Wednesday, June 30, 2010

Review: "The Twilight Saga: Eclipse"

God help me, but I actually enjoyed a "Twilight" flick.

No, the mashup of teen romance and vampire mythology ain't Shakespeare, and it doesn't pretend to be. Screenwriter Melissa Rosenberg does a fairly decent job of translating the uber-popular novel by Stephanie Meyer about a glum girl and the immortal blood-sucker who loves her ... and the shirt-resistant teen werewolf who also loves her.

But even the Bard himself couldn't do much with dialogue like this: "Your alibi for the battle is all arranged!"

For the third installment, new director David Slade is brought in to replace Chris Weitz (who in turn took over for Catherine Hardwicke), and he brings a welcome harder edge to the material. He previously made "30 Days of Night," a truly hardcore vampire flick, and while the noferatu-vs.-lycanthrope action stays safely within PG-13 bounds, "The Twilight Saga: Eclipse" at least can boast more visceral thrills than the first two movies combined.

And Team Edward gets to do battle with Team Jacob as well. Whenever the movie isn't concerned with the impending arrival of an army of newly-made vampires, all the attention is focused on Edward (Robert Pattinson) trying to prevent his human lady love, Bella (Kristen Stewart), from falling into the occasionally hirsute arms of Jacob (Taylor Lautner).

For those who haven't been following the score: Bella is in love with Edward, part of a coven of "vegetarian" vampires who only feast on animals in the area around the soggy town of Forks. After successfully fending off multiple attempts on Bella's life by a rogue vampire, all is more or less well.

Bella wants to have sex, but Edward doesn't because his vampire super-strength might kill her in the midst of their, uh, labors. Also he's an old-fashioned dude -- literally, since he's about a century old -- and demands marriage before coupling. (This, incidentally, is enough to tell you that Edward is the figment of a female imagination and a horde of adolescents lapping it up.)

Edward agrees to turn Bella into a vampire, but only after they're married. This doesn't sit well with Jacob, who loves Bella himself and is a leader of the local American Indian tribe, who can turn into wolves. The tribe and the Cullens honor an uneasy truce, which the squabbling over Bella threatens to overtune.

Trouble threatens with rumors of mass disappearances to the north in Seattle. The Cullens suspect someone is building an army of "newborn" vampires, and suspect Victoria (Bryce Dallas Howard), the mate of the foe they defeated in the last movie.

There's also the Vuluri, vampire royalty who lurk about the edges of the conflict.

But really, the main dynamic is the love triangle, and for once it seemed to have a little substance beyond a whole lot of Edward and Jacob strutting and threatening.

There's even room for a little humor, as when Edward and Bella meet with Jacob to discuss an alliance, and Jacob typically shows up bare-chested to show off Lautner's recently-acquired muscles. "Does he have a shirt?" Edward asks.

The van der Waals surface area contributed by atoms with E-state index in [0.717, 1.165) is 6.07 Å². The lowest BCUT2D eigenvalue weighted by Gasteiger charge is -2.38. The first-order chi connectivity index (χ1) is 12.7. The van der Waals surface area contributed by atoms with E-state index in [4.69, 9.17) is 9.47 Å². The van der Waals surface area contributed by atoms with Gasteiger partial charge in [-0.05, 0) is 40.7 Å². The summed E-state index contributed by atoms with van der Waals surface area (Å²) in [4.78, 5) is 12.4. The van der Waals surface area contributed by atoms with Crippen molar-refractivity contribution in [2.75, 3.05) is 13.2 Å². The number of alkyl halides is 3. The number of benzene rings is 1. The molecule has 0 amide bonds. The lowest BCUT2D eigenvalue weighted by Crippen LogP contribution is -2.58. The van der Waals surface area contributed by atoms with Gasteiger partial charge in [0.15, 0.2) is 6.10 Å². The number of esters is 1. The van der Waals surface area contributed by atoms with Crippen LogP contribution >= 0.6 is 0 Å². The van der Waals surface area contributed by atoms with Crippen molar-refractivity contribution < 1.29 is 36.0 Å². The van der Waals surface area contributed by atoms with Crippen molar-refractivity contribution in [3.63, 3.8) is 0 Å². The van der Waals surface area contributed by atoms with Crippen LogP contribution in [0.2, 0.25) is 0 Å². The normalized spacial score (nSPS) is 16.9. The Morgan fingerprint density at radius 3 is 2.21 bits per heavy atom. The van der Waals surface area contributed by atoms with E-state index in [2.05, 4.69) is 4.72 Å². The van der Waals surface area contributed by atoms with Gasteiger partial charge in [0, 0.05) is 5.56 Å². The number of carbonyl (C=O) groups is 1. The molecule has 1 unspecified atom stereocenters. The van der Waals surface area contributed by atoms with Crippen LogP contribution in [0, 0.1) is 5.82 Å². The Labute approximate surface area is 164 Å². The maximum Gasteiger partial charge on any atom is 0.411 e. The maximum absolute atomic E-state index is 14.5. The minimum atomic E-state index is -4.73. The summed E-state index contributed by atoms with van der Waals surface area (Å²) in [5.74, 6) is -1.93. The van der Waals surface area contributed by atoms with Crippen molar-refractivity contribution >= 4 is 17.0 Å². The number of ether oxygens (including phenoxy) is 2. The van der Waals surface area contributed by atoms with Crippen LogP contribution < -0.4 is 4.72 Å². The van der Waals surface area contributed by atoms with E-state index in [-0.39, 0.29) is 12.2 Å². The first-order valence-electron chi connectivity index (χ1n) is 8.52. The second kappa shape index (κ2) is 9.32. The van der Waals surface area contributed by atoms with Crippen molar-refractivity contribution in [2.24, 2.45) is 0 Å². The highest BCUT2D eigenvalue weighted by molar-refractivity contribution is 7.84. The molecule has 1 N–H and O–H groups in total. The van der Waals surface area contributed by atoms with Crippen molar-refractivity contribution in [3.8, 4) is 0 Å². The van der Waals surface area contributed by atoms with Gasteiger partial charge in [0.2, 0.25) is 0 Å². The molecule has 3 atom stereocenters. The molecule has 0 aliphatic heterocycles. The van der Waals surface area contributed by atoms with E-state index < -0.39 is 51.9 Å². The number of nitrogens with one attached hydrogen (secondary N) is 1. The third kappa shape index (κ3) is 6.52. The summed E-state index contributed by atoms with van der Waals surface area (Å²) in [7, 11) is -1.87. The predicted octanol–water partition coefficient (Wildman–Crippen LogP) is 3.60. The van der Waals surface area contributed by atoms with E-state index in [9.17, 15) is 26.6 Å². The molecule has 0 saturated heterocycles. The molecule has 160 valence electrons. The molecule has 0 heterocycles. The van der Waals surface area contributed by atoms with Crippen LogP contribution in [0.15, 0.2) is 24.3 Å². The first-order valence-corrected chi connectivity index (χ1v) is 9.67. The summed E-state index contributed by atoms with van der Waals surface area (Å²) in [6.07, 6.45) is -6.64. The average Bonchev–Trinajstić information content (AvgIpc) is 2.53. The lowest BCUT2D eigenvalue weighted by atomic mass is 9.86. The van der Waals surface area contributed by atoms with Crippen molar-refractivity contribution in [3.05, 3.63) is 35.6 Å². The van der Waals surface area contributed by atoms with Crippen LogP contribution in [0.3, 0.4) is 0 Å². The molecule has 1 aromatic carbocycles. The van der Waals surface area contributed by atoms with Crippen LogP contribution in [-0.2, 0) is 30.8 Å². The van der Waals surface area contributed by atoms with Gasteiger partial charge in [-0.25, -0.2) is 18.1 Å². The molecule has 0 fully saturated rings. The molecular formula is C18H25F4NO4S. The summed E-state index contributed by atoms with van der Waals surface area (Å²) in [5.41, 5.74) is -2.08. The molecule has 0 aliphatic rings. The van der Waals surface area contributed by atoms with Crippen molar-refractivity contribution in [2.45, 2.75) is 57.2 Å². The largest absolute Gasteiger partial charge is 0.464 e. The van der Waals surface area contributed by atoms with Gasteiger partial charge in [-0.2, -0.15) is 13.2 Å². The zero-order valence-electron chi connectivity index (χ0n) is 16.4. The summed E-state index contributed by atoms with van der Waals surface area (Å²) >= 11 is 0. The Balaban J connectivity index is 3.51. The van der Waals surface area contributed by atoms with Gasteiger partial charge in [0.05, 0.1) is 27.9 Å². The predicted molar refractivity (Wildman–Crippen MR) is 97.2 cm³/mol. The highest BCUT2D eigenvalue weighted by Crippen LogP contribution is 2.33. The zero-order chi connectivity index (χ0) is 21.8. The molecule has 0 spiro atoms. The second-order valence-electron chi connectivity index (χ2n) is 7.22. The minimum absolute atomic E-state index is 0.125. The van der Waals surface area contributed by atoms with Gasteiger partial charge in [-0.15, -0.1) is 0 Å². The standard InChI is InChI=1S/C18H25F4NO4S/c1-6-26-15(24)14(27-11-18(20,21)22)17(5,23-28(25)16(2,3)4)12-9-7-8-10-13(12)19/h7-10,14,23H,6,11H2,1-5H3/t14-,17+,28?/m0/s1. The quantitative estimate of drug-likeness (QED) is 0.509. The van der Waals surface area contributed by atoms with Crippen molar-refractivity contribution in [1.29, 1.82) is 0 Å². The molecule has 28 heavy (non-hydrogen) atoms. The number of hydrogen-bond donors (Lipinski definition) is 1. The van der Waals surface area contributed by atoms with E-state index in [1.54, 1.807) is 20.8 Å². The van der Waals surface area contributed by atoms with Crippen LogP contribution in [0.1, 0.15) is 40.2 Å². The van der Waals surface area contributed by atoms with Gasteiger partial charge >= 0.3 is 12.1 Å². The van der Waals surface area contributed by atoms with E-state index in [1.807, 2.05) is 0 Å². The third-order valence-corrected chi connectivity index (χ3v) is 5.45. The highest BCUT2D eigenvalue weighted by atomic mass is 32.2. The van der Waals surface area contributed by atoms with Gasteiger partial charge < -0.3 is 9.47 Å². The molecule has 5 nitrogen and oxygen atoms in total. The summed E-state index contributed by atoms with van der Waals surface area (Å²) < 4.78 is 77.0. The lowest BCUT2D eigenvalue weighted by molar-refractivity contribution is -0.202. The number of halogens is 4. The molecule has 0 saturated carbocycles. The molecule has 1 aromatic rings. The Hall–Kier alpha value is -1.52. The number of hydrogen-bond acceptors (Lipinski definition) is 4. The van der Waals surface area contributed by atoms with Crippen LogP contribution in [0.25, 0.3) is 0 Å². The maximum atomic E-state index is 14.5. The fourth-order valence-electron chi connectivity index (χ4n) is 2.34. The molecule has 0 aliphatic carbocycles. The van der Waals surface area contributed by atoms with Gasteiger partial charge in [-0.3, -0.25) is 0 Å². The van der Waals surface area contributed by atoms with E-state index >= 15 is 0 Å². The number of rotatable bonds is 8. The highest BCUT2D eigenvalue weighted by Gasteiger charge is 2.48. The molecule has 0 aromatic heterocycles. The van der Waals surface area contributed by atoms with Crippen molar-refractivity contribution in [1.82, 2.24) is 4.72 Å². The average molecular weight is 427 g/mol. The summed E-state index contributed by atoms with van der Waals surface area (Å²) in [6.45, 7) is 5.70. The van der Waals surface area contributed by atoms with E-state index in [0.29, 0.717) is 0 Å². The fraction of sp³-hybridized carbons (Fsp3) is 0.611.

And who can resist the entendre when Bella is freezing to death, and Jacob offers to heat her up with his body -- something the undead Edward cannot. "Let's face it," Jacob insists. "I am hotter than you."

I also liked that some of the other Cullens, Rosalie and Jasper, are given a chance to show a little of their backstory and deepen as characters. Both stories are surprisingly dark and dreary.

Could it possibly be that, after three go-rounds, the "Twilight" movies are actually growing up a little?

3 stars out of four


  1. Let me best say that the two Twilight Saga was unmixed applesauce and cloudy, i didn't believe anything; I have watch Twilight Saga: Eclipse and I think it hurts. But few life ago, Meeting Entertainment gave the drop & gang a PRE- Viewing of the Fall SAGA: Occultation. It was belike the unsurpassable out of the others. The performing was uppercase. They regenerate the human for this one. In this wrapper, the wrapper denatured into a really depressing perspective. The Pic starts of with the Poet, transforming him into a Vampire. The unenlightenment of the wrapping fair distance. The classicist mob had way many concealment minute. In this one, they had little treatment and system but more Activity laden.

  2. C'mon people, please let's get some actual comments from real humans in here.

  3. I've always thought the books were better simply because the acting was so horrible! I can't seem to stay away from the movies so looking forward to one that might be good. I'm simply Team Entertain Me because the acting has sucked so far...

  4. I don't necessarily think the trio of actors are untalented. Even Kristen Stewart, who gets slammed a lot, was good in "Adventureland." It's all in the material they get and how the director instructs them.

    If it's any consolation, all of them -- especially Lautner -- have improved as the franchise has gone on.

    Believe it or not, I actually read the first "Twilight" book and found it an agreeable page-turner.